What is the process behind the Handbooks evaluations?
The IARC Handbooks of Cancer Prevention were launched in 1995. The working procedures and the evaluation schemes of the IARC Handbooks closely mirror those of the IARC Monographs. Interdisciplinary Working Groups of expert scientists review the published studies and evaluate the strength of the evidence that an intervention can have a cancer-preventive effect. The principles, procedures, and scientific criteria that guide the evaluations are described in the Working Procedures of the IARC Handbooks of Cancer Prevention.
What is expected from these results?
There is a worldwide epidemic of obesity, with up to 40% of the population being overweight or obese in some countries or regions. The topic of this Handbook was selected in relation to the United Nations/WHO Global Action Plan for the Prevention and Control of Noncommunicable Diseases to reduce obesity worldwide.
Does IARC make recommendations based on these results?
Similar to the Monographs, the Handbooks are an evaluation of the scientific evidence that an intervention may prevent cancer or reduce cancer risk, and the Handbooks do not make recommendations. The IARC Handbook evaluations may be taken up by government or national institutions to make recommendations and set public health policies, and by individuals who are concerned.
IARC does not make recommendations; please find below the evidence-based recommendations from WHO.
For further information, please visit the WHO media centre:
What are the WHO recommendations with regard to weight control?
Adopted by the World Health Assembly in 2004, the WHO Global Strategy on Diet, Physical Activity and Health describes the actions needed to support healthy diets and regular physical activity. The Strategy calls upon all stakeholders to take action at global, regional, and local levels to improve diets and physical activity patterns at the population level.
What causes overweight and obesity?
The fundamental cause of overweight and obesity is an energy imbalance between calories consumed and calories expended. Globally, there has been:
– an increase in intake of energy-dense foods that are high in fat and in sugar; and
– a decrease in physical activity, due to the increasingly sedentary nature of many forms of work, changing modes of transportation, and increasing urbanization.
Changes in dietary and physical activity patterns are often the result of environmental and societal changes associated with development and lack of supportive policies in sectors such as health, agriculture, transportation, urban planning, environment, food processing, distribution, marketing, and education.
How can the prevalence of overweight and obesity be reduced?
Overweight and obesity, as well as the related noncommunicable diseases, are largely preventable. Supportive environments and communities are fundamental in shaping people′s choices, making the healthier choice of foods and regular physical activity the easiest choice (accessible, available, and affordable), and therefore preventing obesity. WHO has issued recommendations on actions to take to avoid weight gain.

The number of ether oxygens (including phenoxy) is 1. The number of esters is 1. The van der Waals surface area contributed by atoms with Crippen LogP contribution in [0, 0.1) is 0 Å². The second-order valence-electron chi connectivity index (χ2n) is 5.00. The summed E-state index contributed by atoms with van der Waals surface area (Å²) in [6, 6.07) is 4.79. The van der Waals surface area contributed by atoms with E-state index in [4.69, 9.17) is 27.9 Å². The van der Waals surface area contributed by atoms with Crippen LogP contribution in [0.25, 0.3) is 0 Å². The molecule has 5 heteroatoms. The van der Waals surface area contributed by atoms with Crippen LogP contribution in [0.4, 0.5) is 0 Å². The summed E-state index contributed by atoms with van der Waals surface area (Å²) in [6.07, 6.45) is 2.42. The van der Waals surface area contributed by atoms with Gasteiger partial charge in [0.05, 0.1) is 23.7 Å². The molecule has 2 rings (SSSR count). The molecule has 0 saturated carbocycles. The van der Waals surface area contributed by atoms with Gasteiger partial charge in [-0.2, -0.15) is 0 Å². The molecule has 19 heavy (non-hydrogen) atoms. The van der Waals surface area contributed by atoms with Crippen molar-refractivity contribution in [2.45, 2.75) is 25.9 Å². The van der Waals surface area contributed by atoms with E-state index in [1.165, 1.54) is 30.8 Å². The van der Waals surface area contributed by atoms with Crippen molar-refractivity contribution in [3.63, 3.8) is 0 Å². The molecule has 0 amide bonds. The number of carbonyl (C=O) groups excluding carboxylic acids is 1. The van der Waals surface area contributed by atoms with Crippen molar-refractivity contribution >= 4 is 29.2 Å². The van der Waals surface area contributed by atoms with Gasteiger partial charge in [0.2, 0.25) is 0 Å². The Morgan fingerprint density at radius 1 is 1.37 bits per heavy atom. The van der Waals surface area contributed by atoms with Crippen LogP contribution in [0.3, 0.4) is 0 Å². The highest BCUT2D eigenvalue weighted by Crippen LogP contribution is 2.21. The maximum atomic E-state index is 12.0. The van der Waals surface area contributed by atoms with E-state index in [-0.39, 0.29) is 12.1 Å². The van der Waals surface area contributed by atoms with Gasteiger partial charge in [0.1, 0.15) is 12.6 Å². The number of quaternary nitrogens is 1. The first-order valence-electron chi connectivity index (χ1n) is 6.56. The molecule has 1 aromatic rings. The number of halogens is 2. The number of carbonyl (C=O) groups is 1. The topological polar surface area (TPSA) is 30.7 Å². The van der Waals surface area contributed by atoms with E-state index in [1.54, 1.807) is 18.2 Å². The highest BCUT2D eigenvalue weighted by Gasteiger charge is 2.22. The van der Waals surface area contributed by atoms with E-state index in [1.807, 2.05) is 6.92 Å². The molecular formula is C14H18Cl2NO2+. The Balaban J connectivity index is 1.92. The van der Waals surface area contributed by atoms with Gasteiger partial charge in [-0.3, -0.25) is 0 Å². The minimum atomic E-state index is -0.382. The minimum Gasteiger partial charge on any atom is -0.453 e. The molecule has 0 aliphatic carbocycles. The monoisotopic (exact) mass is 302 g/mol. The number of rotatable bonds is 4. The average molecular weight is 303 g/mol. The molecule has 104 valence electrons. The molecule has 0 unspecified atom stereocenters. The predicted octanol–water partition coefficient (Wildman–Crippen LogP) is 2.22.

At the individual level, people can:
– limit energy intake from total fats and sugars;
– increase consumption of fruit and vegetables, as well as legumes, whole grains, and nuts; and
– engage in regular physical activity (60 minutes per day for children and 150 minutes per week for adults).
Individual actions can have their full effect only where people have access to a healthy lifestyle. Therefore, at the societal level it is important to:
– support individuals in following the recommendations above, through sustained political commitment and the collaboration of many public and private stakeholders; and
– make regular physical activity and healthier dietary choices available, affordable, and easily accessible to all.
The food industry can play a significant role in promoting healthy diets by:
– reducing the fat, sugar, and salt content of processed foods;
– ensuring that healthy and nutritious choices are available and affordable to all consumers;
– practising responsible marketing, especially that aimed at children and teenagers; and
– ensuring the availability of healthy food choices and supporting regular practice of physical activity in the workplace.
The International Agency for Research on Cancer (IARC), the specialized cancer agency of the World Health Organization (WHO), has updated its evaluation of the link between obesity and cancer. Volume 16 of the IARC Handbooks of Cancer Prevention takes into account the latest data and evaluates the weight of the evidence that absence of excess body fatness can reduce the risk of cancer. Dr Béatrice Lauby-Secretan, who leads the IARC Handbooks series, explains what the evaluation is about.
Dr Béatrice Lauby-Secretan, Section of IARC Monographs, IARC